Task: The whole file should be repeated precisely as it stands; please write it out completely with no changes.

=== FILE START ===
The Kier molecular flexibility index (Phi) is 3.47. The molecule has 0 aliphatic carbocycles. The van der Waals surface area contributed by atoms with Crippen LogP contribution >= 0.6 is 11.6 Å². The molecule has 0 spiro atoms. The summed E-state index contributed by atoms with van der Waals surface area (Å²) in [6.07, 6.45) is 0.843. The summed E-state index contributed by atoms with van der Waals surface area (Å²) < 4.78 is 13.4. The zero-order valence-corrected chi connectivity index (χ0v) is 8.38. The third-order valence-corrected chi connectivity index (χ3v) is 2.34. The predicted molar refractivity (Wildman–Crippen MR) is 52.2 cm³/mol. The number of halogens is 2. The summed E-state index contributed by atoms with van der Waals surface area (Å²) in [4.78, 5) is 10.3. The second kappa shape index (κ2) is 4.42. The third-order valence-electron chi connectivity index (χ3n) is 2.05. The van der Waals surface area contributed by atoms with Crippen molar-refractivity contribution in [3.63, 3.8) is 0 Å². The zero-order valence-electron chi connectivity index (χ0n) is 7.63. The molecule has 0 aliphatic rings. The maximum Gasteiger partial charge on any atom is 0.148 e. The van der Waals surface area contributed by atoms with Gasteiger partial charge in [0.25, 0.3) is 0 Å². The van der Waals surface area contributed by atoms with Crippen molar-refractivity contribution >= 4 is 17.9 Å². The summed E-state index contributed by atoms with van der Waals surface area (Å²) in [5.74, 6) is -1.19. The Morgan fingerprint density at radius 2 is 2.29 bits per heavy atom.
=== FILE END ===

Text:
The Kier molecular flexibility index (Phi) is 3.47. The molecule has 0 aliphatic carbocycles. The van der Waals surface area contributed by atoms with Crippen LogP contribution >= 0.6 is 11.6 Å². The molecule has 0 spiro atoms. The summed E-state index contributed by atoms with van der Waals surface area (Å²) in [6.07, 6.45) is 0.843. The summed E-state index contributed by atoms with van der Waals surface area (Å²) < 4.78 is 13.4. The zero-order valence-corrected chi connectivity index (χ0v) is 8.38. The third-order valence-corrected chi connectivity index (χ3v) is 2.34. The predicted molar refractivity (Wildman–Crippen MR) is 52.2 cm³/mol. The number of halogens is 2. The summed E-state index contributed by atoms with van der Waals surface area (Å²) in [4.78, 5) is 10.3. The second kappa shape index (κ2) is 4.42. The third-order valence-electron chi connectivity index (χ3n) is 2.05. The van der Waals surface area contributed by atoms with Crippen molar-refractivity contribution in [3.63, 3.8) is 0 Å². The zero-order valence-electron chi connectivity index (χ0n) is 7.63. The molecule has 0 aliphatic rings. The maximum Gasteiger partial charge on any atom is 0.148 e. The van der Waals surface area contributed by atoms with Gasteiger partial charge in [0.25, 0.3) is 0 Å². The van der Waals surface area contributed by atoms with Crippen molar-refractivity contribution >= 4 is 17.9 Å². The summed E-state index contributed by atoms with van der Waals surface area (Å²) in [5.74, 6) is -1.19. The Morgan fingerprint density at radius 2 is 2.29 bits per heavy atom.